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asked 2018-02-24 13:37:49 -0600

Sikh32 gravatar image

I recently got the chance to move to univeristy and live on campus and now live a double life. To be completely honest, after grade 11 highschool, I stopped caring about sikihi as much as I did before. And please do not try to convince to go back being a full-fledged sikh, cus that is not my question here.

As a little kid, my parents put me into khalsa school. They were both amritdhari, but were constantly at work, but they wanted me to have sikh values. As a kid, you are simply told to believe in something so you do. So basically, in grade 8, my parents got me to take amrit. It was not forced or anything, they just suggested I do it and I went ahead with it. As a child, I was very much into sikhi, did kirtan, attended gatka classes etc. and I enjoyed it. As I grew older, I started to find it very tedious to keep up with the rehat (always wearing kirpan, waking up early etc) and did not enjoy adhering to those rules as much. On top of that, I had non-sikh friends that were living free lives (they obviously did not have to follow any rehat). Let me make one thing clear, although my friends were non-sikh and non-religious, they never pressured me into doing anything against my religion. They were always very accepting of me and we had good times together. To stray away from sikhi was my own personal decision and not anybody else's influence.

I began trim my beard a little bit in grade 10 and my parents very quickly noticed and caught on. I had to confess to them after lying about for months and my whole family was devastated. Mom was crying, dad was highly dissapointed and my sisters (one of them is amritdhari) was very dissapointed at me. My mom and my dad are both amritdhari and veryy religious, and honestly, I'm proud of them for adhering to sikhi so closely. So after finding out about this, I had to re-take amrit (very well knowing that I would cut my hair again) and all was good for about a year.

Then in Grade 11-12 summer, I started eating meat and occasionally drank alcohol. That is where it all changed for me. Obviously these worldly desires won't last me forever, and I know sikhi is the righteous path to follow, but I am a young guy in his late teens. I wanna live the life of the typical college student and enjoy life. I do not find it very "fun" or even "enlightening" to sit down for an hour every morning and do nitnem. I have also started trimming my beard a little bit again, but parents don't really notice because it is so long now. Whenever I go out with my friends, I eat meat.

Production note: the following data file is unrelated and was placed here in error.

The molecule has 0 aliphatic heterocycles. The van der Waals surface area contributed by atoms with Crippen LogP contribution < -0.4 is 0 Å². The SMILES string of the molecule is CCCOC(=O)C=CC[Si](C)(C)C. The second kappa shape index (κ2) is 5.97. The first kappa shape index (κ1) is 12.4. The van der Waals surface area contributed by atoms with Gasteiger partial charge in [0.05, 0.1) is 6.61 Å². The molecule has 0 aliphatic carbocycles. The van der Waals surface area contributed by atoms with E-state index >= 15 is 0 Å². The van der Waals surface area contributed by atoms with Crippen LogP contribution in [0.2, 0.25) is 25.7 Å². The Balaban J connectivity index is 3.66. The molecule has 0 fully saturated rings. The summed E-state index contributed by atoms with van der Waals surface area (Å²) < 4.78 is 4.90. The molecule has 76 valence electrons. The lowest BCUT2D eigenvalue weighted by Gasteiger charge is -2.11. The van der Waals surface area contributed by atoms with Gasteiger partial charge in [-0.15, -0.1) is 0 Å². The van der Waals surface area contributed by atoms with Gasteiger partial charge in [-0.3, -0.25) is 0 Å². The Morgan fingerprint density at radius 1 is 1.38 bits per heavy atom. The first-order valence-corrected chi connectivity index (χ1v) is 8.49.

Even by doing all that, I am not an atheist that is opposed to sikhi ... (more)

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answered 2018-02-24 22:37:23 -0600

kaurchic gravatar image

First, I'm sure your parents already know. Mata and Pita see all and know all about their children, even if you are not aware of it yourself.

You have to tell them the truth to lead an honest life that will be more fulfilling. When you were a child, you obeyed and lived according to their rules. They guided and directed you according to the Guru's teachings as best as they could.

Now you are entering into college/university - a defining moment in your life filled with challenges but also a journey full of enjoyment. The task at hand for you is to develop more into your identity. Build good morals, beliefs, and hold strong to what you believe in. Have fun. Learn. Grow and Develop. Experience life. Exchange knowledge. Do your best. Focus on your studies.

Don't get caught up and influenced by your peers. By that I mean engaging in reckless behavior and not focusing on your studies. Your parents raised you to do well in school so you must honor that.

Everything else - according to Sikhism rules. Do what your able. Be true to yourself. Ask yourself....can I stop eating meat? Does this go against what I believe in? Can I cut my hair? Does this go against what I believe in? Take a good look at yourself and ask yourself these questions? Respect your parents rules while you are living in their house. That's not leading a double life. It is a sign of understanding for the way your parents raised you, the values they instilled, and not forgetting what they have taught you.

Your going to be taking a lot of different courses so expand your horizons. Take a philosophy course - learn more about God and how God is explained from that school of thought. If it is of any interest to you. Take a religion studies course.

Your parents will accept you for who you are. You need to accept you. Tell the truth. Once you tell the truth, you won't be living a double life anymore. You will find yourself in being truthful.

If you want to live your life without being held down than do it. You answered your own question. This is the direction you are heading in so own it. Explain your perspective with integrity to your parents. Trust me. They will understand.

Regarding Nitnem, there will come a point in your life when you will miss it and will want to recite your prayers and even listen to Gurbani. That will stay apart of your life forever, especially if you grew up listening when you were a child.

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Asked: 2018-02-24 13:37:49 -0600

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Last updated: Feb 24 '18